" A hundred pounds. Master Edgar."
" We -will see. Master Poolny."
A week later Edgar has spoiled the paces of the baron's bays in just the right degree, not too much or too little, and then, having demonstrated to the baron that it is high time to get rid of them, he sells them to Poolny, who sells to Edgar the two magnificent sorrels. Poolny restores the bays to good condition by sending them to pasture for three months, and two years later perhaps sells them again to the baron.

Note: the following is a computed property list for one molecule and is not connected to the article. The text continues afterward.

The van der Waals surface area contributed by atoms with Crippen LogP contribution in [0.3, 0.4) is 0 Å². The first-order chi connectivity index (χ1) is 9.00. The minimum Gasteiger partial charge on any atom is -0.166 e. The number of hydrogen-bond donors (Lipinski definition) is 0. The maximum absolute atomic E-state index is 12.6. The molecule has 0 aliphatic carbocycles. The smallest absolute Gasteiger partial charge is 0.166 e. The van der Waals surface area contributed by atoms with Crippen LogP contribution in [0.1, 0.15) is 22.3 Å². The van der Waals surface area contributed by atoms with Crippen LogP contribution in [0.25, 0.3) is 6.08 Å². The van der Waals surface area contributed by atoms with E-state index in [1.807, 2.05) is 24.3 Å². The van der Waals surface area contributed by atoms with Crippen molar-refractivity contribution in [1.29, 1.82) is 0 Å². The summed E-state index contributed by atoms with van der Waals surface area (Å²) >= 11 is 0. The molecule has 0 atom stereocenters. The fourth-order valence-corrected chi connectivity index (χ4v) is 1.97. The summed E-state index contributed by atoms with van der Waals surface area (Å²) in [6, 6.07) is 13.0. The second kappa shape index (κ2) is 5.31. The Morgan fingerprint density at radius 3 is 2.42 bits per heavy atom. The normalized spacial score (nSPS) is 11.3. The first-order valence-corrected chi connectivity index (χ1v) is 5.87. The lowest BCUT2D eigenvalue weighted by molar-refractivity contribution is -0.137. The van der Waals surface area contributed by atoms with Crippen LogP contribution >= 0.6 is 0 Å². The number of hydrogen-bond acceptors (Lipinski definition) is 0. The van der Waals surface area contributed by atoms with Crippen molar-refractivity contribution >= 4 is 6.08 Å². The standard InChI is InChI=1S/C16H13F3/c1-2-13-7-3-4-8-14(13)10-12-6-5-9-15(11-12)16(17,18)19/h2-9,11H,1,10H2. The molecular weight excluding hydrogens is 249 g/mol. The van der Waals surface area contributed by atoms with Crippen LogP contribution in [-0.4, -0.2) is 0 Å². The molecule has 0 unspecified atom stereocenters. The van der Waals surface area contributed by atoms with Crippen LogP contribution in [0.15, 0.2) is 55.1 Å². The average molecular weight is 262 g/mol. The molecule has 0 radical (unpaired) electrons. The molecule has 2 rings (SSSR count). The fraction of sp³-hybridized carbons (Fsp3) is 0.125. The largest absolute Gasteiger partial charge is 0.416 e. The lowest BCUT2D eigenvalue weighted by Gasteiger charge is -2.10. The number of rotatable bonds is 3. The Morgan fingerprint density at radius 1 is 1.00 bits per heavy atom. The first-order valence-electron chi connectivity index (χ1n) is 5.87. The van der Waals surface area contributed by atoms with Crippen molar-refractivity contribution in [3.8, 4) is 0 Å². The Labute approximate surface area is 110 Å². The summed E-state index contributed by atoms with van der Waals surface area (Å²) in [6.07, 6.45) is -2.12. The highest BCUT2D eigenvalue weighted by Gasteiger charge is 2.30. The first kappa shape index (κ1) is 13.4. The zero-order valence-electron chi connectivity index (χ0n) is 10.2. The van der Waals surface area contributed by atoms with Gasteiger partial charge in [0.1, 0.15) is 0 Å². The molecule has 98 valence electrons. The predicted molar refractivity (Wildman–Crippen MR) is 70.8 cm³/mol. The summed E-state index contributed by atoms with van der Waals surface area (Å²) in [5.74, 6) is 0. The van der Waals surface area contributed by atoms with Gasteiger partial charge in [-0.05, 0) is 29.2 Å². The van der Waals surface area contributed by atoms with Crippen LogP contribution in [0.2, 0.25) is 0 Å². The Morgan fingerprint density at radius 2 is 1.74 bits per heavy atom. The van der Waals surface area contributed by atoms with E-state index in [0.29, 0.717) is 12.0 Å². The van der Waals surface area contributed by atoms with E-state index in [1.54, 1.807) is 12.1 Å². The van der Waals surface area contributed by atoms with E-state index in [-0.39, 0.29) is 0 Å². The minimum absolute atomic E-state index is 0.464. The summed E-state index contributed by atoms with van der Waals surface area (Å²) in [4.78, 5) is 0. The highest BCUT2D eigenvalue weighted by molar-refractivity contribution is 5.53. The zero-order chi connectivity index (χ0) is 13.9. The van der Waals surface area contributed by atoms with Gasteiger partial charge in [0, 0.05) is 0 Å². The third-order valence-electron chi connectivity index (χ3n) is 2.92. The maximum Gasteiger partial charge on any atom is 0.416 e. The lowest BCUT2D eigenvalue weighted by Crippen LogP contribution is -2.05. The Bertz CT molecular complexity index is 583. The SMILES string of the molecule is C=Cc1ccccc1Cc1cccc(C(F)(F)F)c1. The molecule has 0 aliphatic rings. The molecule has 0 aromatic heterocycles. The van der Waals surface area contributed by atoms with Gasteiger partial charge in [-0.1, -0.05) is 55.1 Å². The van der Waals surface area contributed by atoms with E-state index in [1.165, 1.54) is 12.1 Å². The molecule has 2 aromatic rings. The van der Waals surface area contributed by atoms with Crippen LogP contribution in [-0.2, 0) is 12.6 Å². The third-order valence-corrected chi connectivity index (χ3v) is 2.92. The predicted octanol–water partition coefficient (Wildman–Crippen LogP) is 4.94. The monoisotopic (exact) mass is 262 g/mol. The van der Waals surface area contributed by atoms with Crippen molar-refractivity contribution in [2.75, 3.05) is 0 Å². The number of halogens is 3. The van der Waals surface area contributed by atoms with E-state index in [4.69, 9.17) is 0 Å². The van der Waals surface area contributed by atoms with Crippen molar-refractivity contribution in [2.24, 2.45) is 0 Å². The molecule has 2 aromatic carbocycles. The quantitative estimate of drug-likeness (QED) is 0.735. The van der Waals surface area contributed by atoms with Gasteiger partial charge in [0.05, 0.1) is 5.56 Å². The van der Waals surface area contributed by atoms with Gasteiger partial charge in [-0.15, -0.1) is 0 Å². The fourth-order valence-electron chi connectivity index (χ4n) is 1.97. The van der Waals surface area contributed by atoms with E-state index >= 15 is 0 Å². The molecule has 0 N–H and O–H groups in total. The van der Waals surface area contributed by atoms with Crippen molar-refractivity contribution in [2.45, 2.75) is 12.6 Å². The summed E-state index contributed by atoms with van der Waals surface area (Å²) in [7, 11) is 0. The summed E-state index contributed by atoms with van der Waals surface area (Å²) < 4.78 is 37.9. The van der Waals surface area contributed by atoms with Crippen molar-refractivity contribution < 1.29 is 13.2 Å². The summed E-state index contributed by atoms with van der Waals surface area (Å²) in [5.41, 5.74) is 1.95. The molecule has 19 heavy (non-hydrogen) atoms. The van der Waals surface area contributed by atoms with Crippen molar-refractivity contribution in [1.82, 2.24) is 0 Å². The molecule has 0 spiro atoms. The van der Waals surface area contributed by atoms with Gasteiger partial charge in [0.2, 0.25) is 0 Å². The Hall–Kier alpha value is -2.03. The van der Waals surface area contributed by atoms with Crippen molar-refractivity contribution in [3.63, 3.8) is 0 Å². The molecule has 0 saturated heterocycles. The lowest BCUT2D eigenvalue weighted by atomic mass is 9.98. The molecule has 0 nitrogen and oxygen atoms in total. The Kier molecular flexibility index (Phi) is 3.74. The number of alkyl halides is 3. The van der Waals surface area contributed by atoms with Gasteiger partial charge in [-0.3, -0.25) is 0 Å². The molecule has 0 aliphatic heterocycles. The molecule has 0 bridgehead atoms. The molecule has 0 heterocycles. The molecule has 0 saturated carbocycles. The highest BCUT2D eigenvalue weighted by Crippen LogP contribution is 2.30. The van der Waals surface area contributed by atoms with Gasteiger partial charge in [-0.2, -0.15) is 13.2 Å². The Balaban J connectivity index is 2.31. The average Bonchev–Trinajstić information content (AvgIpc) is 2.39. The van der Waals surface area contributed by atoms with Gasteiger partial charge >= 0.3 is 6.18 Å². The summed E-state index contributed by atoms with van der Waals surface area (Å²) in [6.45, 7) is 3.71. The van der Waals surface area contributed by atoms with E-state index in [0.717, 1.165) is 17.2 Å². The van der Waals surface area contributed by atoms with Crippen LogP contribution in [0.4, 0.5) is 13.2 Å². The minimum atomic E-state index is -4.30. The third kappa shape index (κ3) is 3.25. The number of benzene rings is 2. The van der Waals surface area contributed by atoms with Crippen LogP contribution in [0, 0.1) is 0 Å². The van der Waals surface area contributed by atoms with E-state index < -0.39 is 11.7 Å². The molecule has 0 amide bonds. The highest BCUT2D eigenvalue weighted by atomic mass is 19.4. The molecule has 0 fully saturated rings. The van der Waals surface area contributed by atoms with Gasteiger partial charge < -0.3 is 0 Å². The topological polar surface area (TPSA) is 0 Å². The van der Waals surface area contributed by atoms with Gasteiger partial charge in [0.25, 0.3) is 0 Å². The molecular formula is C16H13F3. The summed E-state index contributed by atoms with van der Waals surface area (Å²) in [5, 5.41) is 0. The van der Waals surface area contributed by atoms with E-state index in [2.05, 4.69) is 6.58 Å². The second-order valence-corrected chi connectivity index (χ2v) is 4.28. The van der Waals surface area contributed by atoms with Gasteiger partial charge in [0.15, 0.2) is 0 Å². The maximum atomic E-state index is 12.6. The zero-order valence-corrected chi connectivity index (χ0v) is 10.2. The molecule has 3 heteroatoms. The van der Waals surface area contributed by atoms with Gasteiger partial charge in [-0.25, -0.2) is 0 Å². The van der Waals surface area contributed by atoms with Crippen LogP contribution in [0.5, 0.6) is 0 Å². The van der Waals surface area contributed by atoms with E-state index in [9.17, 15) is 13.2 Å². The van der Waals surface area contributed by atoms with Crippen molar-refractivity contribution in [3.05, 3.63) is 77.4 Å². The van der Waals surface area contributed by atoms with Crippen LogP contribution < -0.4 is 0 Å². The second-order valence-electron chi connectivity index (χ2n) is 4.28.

At noon Edgar's work is done. He returns for lunch to his apartments in the Rue Euler, for he does not live in the baron's mansion, and never drives the baron. His apartments consist of a ground-floor, heavily upholstered in embroidered plush of the loudest shades, the walls being covered with English lithographs of hunts, steeplechases, famous cracks, and various portraits of the prince of Wales, one of which was presented to Edgar by the prince himself, and bears a dedication from him. Then there are canes, whips, stirrups, bits, and tally-ho horns, arranged in a panoply, with an enormous bust of Queen Victoria, made of poly- chromatic and loyalist terra cotta, in the centre, between two gilded pediments. Then, free from care, strangling in his blue frock-coats, his head covered with his radiant beacon, Edgar devotes the rest of his day to his own affairs and to his own